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Contemplating Carnival copyright

Tuesday, February 21, 2017
Stageside crowd control on Carnival Tuesday evening in 1993 as Peter Minshall’s Donkey Derby crosses the Queen’s Park Savannah stage. PHOTO: MARK LYNDERSAY

 Copyright is a legal conceit de­signed to manage the exploita­tion of intellectual property. It posits, in its simplest form, that a unique creation can be sold for differ­ent uses, at different prices, according to the value that its creator sets on each exploitation of the property.

Because it is rarely a single thing sold at a single price, complications can sometimes set in when buyers, used to finding a prod­uct at a set price and haggling around that value, must deal with a product that can have different costs depending on how and where it is to be used.

If we are to ground the abstract notion of copyright in something with tangible famil­iarity, consider it as a loaf of sliced bread.

The creator of the loaf might sell the entire loaf or choose to licence it out as a range of slices, choosing to offer each option at different prices based on what the end user hoped to do with the bread.

The analogy collapses here, though, be­cause once bread is gone, it’s gone. Cop­yright has a much longer life, and most licenses are limited in duration and use, which means that the bread never really leaves the creator’s hands, it’s just leased.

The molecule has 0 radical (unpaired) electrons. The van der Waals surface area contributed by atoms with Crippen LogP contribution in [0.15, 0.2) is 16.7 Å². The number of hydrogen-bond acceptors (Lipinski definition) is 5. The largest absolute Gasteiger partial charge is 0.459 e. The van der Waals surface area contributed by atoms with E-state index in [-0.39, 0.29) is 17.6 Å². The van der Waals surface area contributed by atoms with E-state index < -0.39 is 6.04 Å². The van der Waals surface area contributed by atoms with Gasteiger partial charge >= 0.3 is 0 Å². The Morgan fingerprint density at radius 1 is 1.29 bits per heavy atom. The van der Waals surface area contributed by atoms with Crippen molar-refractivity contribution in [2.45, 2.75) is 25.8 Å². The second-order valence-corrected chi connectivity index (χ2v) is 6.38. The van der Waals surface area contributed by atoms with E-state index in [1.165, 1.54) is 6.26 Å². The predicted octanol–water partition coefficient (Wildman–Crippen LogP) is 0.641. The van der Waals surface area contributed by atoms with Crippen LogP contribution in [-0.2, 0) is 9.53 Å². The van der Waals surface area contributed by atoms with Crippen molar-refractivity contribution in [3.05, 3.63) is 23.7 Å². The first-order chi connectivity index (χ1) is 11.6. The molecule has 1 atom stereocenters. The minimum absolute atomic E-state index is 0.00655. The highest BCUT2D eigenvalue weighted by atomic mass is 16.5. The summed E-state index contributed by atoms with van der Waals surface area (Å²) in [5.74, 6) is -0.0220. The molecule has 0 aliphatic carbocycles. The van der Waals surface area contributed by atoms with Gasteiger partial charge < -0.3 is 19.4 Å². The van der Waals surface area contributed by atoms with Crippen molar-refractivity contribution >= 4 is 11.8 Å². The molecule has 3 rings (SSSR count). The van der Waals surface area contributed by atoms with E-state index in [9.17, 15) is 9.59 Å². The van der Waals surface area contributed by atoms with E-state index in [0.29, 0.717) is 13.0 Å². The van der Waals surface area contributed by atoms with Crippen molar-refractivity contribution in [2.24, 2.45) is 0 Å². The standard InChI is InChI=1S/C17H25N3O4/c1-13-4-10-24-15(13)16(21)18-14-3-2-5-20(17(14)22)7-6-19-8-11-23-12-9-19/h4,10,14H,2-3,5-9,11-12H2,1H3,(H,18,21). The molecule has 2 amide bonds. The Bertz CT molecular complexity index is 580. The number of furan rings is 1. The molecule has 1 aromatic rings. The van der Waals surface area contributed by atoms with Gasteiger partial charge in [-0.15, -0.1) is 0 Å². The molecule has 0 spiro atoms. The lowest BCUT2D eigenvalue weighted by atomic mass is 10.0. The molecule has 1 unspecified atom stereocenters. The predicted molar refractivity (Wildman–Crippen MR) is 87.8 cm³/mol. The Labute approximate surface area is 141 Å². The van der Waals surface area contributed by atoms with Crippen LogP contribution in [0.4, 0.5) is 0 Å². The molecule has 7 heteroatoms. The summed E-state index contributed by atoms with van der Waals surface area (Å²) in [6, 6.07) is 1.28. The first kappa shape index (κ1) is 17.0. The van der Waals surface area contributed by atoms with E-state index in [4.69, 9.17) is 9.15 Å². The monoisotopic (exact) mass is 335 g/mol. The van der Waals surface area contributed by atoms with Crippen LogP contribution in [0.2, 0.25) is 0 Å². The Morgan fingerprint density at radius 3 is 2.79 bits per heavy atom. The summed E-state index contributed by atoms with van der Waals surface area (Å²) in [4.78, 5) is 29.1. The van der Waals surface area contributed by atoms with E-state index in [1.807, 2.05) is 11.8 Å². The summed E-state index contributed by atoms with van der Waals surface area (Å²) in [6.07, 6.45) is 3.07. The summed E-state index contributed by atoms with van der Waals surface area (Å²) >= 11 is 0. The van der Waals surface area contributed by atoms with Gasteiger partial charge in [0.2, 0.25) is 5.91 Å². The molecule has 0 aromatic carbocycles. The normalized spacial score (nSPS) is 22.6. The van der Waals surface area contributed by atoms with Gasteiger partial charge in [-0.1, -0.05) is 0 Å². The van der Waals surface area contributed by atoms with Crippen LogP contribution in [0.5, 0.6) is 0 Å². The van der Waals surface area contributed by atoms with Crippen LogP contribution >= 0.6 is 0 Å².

The most critical aspect of copyright for any creator is the buyout, the full transfer of rights to another person, making them, legally, the creator of the work, vesting them with the power to resell and exploit the property.

The ongoing corruption of the core prin­ciples of copyright in Carnival is confusing, annoying and expensive.

There are many rights embedded in every event of the festive season. From the unique designs that give character to a fete, to the music that provides the sound bed of Car­nival’s building excitement, there is much that can be considered unique.

But misunderstandings abound in the ap­plication of copyright principles to Carnival and I haven’t been immune to them. Dur­ing a radio discussion on i95FM, copyright lawyer Carla Parris corrected my impres­sion that people in a public place have a right to their likeness in Trinidad and Tobago.

That’s under discussion in Government legal discussions, but is not a protection under law. I’m not sure that I’d be comfortable offering up an image of an identifiable person for commercial use, but there’s a clear difference between politeness and legality.

Carnival costumes are also not protected under traditional intellectual property law but under the locally unique provision for Works of Mas. At this discus­sion about copyright in Carnival (http://, Richard Aching ex­plained that most Carnival costumes are most properly registered as industrial de­signs. As of July 2014, according to Aching, exactly two costumes were registered and there’s a window of 12 months for effective registration of such designs.